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May - August 2005: 
Volume 18, Issue 2

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Crystalline tremolite as a cause of pleural calcifications not associated with mesothelioma in an area in Trikala
Abstract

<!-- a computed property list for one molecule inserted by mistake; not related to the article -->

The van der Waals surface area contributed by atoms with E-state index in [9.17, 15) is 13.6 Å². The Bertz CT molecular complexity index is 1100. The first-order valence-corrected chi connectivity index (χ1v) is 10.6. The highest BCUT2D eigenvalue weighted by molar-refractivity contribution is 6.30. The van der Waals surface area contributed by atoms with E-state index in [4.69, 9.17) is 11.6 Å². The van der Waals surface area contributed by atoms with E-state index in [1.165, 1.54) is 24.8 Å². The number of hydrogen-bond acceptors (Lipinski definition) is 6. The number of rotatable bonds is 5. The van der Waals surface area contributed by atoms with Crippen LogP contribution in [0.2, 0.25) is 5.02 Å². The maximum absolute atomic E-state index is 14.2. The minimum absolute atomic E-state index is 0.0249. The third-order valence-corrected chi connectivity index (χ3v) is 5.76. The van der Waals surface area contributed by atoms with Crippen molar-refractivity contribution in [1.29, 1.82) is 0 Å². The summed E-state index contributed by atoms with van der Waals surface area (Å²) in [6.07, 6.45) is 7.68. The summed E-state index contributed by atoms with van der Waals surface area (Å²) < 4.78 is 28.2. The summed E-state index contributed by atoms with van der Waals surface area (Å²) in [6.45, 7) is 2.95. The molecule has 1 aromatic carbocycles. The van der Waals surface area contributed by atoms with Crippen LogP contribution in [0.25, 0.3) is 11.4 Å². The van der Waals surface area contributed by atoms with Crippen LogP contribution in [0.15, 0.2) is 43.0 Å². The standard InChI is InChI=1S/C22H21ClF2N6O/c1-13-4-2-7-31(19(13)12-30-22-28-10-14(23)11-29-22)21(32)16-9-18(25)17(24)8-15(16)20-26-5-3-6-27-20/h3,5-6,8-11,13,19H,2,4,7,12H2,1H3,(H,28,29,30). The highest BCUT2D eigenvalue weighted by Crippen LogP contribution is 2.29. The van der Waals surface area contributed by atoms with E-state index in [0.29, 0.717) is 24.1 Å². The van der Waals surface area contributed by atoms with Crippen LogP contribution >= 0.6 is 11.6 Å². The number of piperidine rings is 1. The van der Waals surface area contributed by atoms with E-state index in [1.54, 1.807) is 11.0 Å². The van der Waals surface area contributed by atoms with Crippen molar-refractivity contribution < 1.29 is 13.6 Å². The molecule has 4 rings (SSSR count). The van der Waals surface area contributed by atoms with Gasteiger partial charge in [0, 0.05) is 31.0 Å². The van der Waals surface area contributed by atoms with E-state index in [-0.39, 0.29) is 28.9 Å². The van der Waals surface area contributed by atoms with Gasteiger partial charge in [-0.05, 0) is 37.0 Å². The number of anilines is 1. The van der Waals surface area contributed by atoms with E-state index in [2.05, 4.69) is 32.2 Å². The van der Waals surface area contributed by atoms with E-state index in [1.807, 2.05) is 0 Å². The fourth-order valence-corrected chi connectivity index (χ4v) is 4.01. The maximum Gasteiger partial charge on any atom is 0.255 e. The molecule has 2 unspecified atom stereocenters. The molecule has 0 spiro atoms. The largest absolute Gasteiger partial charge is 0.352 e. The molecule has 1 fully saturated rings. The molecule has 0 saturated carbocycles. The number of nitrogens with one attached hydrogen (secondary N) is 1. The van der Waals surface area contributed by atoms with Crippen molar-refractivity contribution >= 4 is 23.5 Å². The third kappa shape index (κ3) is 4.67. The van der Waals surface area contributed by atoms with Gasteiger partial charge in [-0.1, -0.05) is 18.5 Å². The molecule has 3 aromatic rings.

In the 1980s, our investigation on “endemic calcifications” and increased incidence of mesothelioma in Metsovo revealed at least seven areas in Greece that showed a similar epidemiologic pattern of exposure and disease incidence. One of these areas was Megarchi in Trikala. In the twenty years that followed, despite the high incidence of calcifications in this area, there has been no case of mesothelioma. This paradox has stimulated the present study. Our findings showed that asbestos (tremolite) contained in the ground used in Megarchi has the form of crystals, which, in contrast to the thin/long fibers of asbestos found in Metsovo, has experimentally been shown to be unable to induce neoplasia. The study was expanded obtaining bronchoalveolar lavage fluid from all healthy inhabitants with calcifications. Amorphous, non-organic material inside and outside alveolar macrophages was found in all cases; the number of asbestos bodies ranged from low (8-30/100,000 cells) to null. Mineralogical studies of lavage fluid showed tremolite crystals. The present study shows that: i) there is a true high incidence of pleural calcifications, but no mesothelioma case has been reported in the area of Megarchi; ii) as in Metsovo, tremolite is implicated in the development of pleural calcifications; however, tremolite found in this area has completely different aerodynamic properties that have been shown to be associated with different biological effects. Hence, this type of tremolite has a fibrosing effect (pleural plaques), but lacks carcinogenicity (no mesothelioma case); iii) areas in Greece where “endemic calcifications” have previously been reported should be reassessed with a view to identify the causative agent and subsequently to rid the population of the threat of a “mesothelioma epidemic”, which may in fact never come up, provided that findings are similar to that in Megarchi. Pneumon 2005, 18(2):214-222.